Agencies: Our food writer Priya Krishna wrote about the containers we use over and over, like Cool Whip tubs and Taster’s Choice jars, and how they can evoke stronger feelings than the food that came in them.
It was a tweet heard round the internet. Two images, side by side: two regal blue Royal Dansk tins, filled with sugar-studded butter cookies slotted in white wrappers, next to an identical tin with a much less enticing assortment of buttons and thread. Written beneath the first image: “My fall plans.” Under the second: “The Delta variant.”
The tweet hit on a seemingly universal experience: the repurposing of a Royal Dansk tin as a sewing kit, and the dismay of all of the children who’ve opened one.
“This thing that I thought was a very niche and specific to being Latin and being Mexican turned out to be a global phenomenon,” said the film critic Carlos Aguilar, who wrote the tweet. He grew up in Mexico City and lives in Los Angeles.
Food can inspire strong emotions. And sometimes the container it came in can evoke an even stronger response. Royal Dansk tins, Cool Whip tubs, Dannon yogurt containers and Bonne Maman jam jars all belong to an unofficial hall of fame of receptacles that have been redeployed for myriad uses, giving them countless afterlives and often imbuing them with special meaning.
Agencies: Power outages slowed or closed factories across China in recent days, adding problems to the country’s slowing economy and to snarled global supply chains.
The outages have rippled across most of eastern China, where the bulk of the population lives and works. Municipalities have shut down pumping stations. Building managers have turned off elevators.
Compared with last year, electricity demand is growing this year in China at nearly twice its usual annual pace. The rise has been driven by swelling orders for the smartphones, appliances, exercise equipment and other manufactured goods that China’s factories churn out.
Context: Demand has greatly increased for China’s export factories, which use tons of electricity, particularly in the production of aluminum, steel and cement. The price of coal to generate that electricity has gone up. But regulators have kept utility rates low, and the utilities haven’t been able to cover their costs, causing them to reduce hours or shut down.
Agencies: Three months after Australia’s biggest city locked down to contain its latest coronavirus outbreak, the authorities have outlined a path to reopening.
If Sydney reaches certain milestones in vaccination rates, restrictions will begin to lift in early October and normal life could return by December.
The city’s five million residents will begin to emerge from lockdown on Oct. 11, Gladys Berejiklian, the leader of New South Wales, said on Monday. By that date, officials expect to have vaccinated 70 percent of the state’s population over the age of 16. Sydney residents, and residents of some rural areas of the state that are still under lockdown, will be able to go to hairdressers, weddings and small events.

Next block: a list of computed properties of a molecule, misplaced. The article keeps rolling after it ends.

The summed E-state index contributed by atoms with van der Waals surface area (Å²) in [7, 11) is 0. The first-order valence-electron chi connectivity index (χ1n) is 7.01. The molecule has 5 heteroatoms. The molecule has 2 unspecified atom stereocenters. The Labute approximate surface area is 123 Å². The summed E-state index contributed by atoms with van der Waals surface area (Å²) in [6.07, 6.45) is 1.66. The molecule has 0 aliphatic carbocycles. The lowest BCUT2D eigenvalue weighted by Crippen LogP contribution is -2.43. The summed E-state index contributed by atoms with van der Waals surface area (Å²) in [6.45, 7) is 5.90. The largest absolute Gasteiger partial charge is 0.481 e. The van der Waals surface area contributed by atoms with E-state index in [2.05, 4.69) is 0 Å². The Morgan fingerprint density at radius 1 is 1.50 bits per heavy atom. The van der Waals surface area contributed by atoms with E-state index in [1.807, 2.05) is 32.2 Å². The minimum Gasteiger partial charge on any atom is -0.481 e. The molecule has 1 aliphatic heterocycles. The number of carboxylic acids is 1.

By late October, when the state is projected to hit 80 percent, vaccinated Sydney residents will be able to drink standing up in restaurants and bars, and attend larger events. Melbourne, Australia’s second biggest city, is set to start emerging from lockdown on Oct. 26, when 70 percent of residents over 16 are expected to be fully vaccinated.
Their immediate problem should be solved by making new law.
By Biru Nepali
Kathmandu: Extremely marginalized communities including Chepang, Bhote, Majhi, Kumal, and Tharu have been living near forests and river banks for generations. These indigenous tribes are especially dependent on forests, water, and land. But since the government introduced the practice of biodiversity conservation, their condition, settlement, and lifestyle have been put at risk.
Due to lack of access to forests and water resources, conflicts are being created at different times between the Chepang along with other communities and wildlife living in the park-protected area and buffer zone.
During the virtual discussion program organized by Jagran Media Center in collaboration with the UNDP’s Parliamentary Support Program on the problems and issues of the people in the affected areas of Chitwan National Park in Bagmati Province, the experts, speakers, and participants have said that the Chepang people living in the buffer zone of the national park have been greatly affected.
After the establishment of the park, People who are relying on the natural resources of Chitwan National Park under Bagmati Pradesh, have seen additional problems and challenges with various laws and regulations related to forest protected areas made by the government to prohibit water, land, and forest-dependent livelihoods.